These production problems are becoming particularly troublesome for their lineup of animation directors, who have admitted they’re simply exhausted. Even episodes that in paper shouldn’t be very demanding for the supervisors, because they don’t have much movement nor particularly complex scenes, now require a ridiculously high number of supervisors. And as you must have noticed if you don’t scroll through the staff lists we include, at this point all those animation directors are the same people every week. Every animator among the core team capable of overseeing the work of their peers is doing so on essentially all episodes as of late. As you can imagine, that’s not really sustainable. Kinema Citrus’ president wasn’t kidding when he expressed doubts about being able to finish the show.

The preparation for the 100th performance gave a chance to Mai Yamaguchi to showcase her actual design sheets for outfits and weapons, which director Furukawa effusively praised her for.

But if you want to end with a more optimistic note, let me assure you of this: Revue Starlight will be finished. The situation at the studio hasn’t really improved ever since their representative made that depressing claim, but there’s been a noticeable change with the influx of foreign animators. They’ve been gradually making their way into the production, as seen in this episode with Korean mecha prodigy Komet and MLANG, who generously shared a bunch of layouts for the first scenes in the episode – which are more appealing than the rather inert final result truth to be told, though that’s not so much on the episode’s staff but rather on the bland character designs. This will only become more obvious with the next episode, gathering the likes of Van Wulfen, Joao, and even a previous guest on this site like Spike. I knew some of them were going to join the team, but the call for help ended up reaching more people than I could have expected considering this isn’t a project with traditional international links. I did know that Kinema was perfectly alright with remote work since they’ve been relying on Korea’s Makaria for important Key Animation so I relayed their plea for help to English-speaking audiences and individuals I knew would be interested, but this still turned to be a very positive surprise. No matter if they joined to draw some layouts or to do fully fledged animation, everyone’s alleviating the overworked main team to some degree. Becoming an international effort can only help anime.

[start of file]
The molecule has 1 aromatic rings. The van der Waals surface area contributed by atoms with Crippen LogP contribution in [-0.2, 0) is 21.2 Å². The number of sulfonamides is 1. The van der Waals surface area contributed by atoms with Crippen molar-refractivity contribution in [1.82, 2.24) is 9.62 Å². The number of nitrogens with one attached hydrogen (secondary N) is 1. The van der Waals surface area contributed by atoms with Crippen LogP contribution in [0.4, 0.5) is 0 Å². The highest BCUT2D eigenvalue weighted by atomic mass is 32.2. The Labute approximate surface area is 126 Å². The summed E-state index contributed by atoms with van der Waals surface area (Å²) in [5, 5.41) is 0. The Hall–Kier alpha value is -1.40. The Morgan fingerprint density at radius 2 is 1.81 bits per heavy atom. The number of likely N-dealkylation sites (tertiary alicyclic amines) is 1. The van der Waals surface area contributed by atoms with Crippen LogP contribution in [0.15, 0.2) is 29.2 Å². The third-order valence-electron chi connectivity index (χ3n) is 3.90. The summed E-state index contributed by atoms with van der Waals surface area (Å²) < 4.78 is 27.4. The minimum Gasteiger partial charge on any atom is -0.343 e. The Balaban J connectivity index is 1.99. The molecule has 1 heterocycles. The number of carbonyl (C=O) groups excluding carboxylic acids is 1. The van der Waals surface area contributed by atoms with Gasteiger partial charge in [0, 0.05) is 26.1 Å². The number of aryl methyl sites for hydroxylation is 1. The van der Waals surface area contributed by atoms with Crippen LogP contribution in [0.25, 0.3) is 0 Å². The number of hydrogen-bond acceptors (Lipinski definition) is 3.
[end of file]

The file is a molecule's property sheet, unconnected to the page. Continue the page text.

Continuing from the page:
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3 years ago

Episode 9 was indeed the first major stumble, in my opinion. With the airing of episode 10 today, unfortunately the episode became their second stumble, with odd cuts and weird stills put throughout the episode.
I’m just hoping that it was all a sacrifice they had to make to make the finale more explosive.

3 years ago

Hey Kevin, it might be too late, but do they still need more help? I’d love to help them out if I can. Even if it’s just in-between.